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Jan 22, 2016 8:06 PM CST
|I have two types, Oxalis debilis with rounded leaves and pink blooms and Oxalis triangularis with triangular leaves and white blooms. I started with just two small plants at the edge of what I call my "mini-woodland shade garden". One day my dog Jack, who likes to dig, tore up the bed where these were planted. Oh well, I guess I can replace the plants easily enough. But to my surprise what the dog actually accomplished was to spread the plants around by digging and relocating the little tubers. Instead of two plants I now have a huge area in my shade garden carpeted with Oxalis.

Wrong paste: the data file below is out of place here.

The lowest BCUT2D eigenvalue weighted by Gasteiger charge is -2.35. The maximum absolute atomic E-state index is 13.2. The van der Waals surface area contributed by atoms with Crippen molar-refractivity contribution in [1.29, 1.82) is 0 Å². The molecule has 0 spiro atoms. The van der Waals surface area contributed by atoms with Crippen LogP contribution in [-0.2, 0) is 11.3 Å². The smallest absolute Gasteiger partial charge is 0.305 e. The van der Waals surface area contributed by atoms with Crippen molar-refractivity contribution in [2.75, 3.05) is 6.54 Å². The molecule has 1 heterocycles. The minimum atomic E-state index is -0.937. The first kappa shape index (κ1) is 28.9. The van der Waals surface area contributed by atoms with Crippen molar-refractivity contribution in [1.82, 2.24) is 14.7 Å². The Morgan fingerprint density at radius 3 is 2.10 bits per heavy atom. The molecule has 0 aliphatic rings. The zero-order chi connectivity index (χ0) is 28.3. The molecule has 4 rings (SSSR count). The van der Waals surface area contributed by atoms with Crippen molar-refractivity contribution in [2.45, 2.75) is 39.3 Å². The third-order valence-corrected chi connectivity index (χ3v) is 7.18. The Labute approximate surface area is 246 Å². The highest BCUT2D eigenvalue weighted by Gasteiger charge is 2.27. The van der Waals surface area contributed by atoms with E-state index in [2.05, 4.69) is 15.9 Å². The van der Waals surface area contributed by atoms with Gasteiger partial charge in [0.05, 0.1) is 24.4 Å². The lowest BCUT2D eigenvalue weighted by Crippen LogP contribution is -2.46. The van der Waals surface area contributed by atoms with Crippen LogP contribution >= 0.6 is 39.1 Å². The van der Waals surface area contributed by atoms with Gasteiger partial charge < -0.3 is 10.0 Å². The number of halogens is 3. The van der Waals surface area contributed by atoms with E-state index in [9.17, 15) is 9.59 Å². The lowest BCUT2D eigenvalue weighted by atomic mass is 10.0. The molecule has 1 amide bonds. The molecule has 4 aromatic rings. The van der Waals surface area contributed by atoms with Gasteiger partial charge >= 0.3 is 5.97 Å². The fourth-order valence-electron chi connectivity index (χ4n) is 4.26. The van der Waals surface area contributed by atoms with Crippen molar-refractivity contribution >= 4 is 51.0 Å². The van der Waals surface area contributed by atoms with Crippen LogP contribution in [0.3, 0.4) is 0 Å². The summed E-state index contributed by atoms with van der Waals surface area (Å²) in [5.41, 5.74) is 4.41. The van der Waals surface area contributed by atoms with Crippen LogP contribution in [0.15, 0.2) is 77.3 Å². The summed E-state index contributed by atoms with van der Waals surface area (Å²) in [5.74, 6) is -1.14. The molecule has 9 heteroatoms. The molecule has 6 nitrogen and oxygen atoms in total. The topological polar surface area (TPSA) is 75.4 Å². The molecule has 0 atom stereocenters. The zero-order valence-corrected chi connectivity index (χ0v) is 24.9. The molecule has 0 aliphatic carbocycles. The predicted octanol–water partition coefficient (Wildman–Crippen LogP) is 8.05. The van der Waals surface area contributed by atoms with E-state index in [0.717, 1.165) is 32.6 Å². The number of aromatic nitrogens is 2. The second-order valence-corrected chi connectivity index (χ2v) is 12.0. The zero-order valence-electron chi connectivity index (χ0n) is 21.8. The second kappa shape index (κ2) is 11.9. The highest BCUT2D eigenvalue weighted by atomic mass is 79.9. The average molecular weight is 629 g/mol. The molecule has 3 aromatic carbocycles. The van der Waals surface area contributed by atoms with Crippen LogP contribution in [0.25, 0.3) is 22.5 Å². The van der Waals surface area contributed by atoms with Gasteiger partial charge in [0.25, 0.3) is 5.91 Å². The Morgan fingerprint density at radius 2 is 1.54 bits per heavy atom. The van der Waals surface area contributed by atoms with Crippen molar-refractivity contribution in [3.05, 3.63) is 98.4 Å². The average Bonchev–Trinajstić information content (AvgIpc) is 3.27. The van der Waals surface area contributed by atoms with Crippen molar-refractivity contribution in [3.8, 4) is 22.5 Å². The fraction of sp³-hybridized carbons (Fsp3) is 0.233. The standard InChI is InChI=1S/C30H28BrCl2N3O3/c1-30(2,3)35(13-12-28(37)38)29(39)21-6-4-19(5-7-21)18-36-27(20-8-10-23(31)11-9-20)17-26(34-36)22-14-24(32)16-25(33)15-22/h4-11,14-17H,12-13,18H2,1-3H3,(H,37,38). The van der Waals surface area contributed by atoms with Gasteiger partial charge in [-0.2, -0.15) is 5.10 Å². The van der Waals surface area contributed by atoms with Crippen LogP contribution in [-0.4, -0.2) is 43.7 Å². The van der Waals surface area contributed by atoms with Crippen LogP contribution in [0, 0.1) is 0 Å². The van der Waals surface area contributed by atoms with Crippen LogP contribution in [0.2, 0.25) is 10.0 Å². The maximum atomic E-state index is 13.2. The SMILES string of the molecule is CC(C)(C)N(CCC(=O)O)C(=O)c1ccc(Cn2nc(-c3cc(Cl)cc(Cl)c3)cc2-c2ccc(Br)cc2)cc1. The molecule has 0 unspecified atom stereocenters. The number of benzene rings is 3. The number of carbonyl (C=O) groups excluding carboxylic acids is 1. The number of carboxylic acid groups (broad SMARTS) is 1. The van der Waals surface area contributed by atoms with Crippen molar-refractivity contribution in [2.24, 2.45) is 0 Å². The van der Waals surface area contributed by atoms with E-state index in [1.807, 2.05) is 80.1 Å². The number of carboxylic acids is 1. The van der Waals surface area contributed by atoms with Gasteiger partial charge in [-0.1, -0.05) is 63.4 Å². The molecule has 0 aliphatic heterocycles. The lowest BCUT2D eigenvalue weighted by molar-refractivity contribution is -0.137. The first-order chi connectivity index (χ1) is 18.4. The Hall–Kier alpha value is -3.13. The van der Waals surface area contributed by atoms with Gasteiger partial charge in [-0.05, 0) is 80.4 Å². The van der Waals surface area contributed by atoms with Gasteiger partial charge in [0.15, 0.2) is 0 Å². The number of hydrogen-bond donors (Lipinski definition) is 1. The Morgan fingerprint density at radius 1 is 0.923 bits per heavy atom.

Several of my neighbors are Latinas. When they visited my garden to gather herbs they indicated that the Oxalis plant was very tasty. Hmmm? Looked it up and yes, these are edible plants. Because the plant contains oxalic acid it is wise to eat only a small amount but...oh, guess a person would have to eat a truckload to overdose on the oxalates. This plant is a joy. How grand to have such an attractive, carefree plant that grows in shade and has the added benefit of being edible.
Oxalis triangularis, mine has the green foliage:
Having success with these two types gives me the incentive to grow Oxalix tuberosa, the type grown mostly for the edible tuber.
Sunset Zone 28, AHS Heat Zone 9, USDA zone 8b~"Leaf of Faith"
Jan 23, 2016 6:37 AM CST
|Oxalis is an annual for me here, but every spring I plant several in my shade gardens and in containers. Definitely a must have.
Old gardeners never die. They are just pruned and repotted.
Jan 24, 2016 2:13 PM CST
|I agree. In my shady moss - area of my roofdeck I have ferns and oxalis.|
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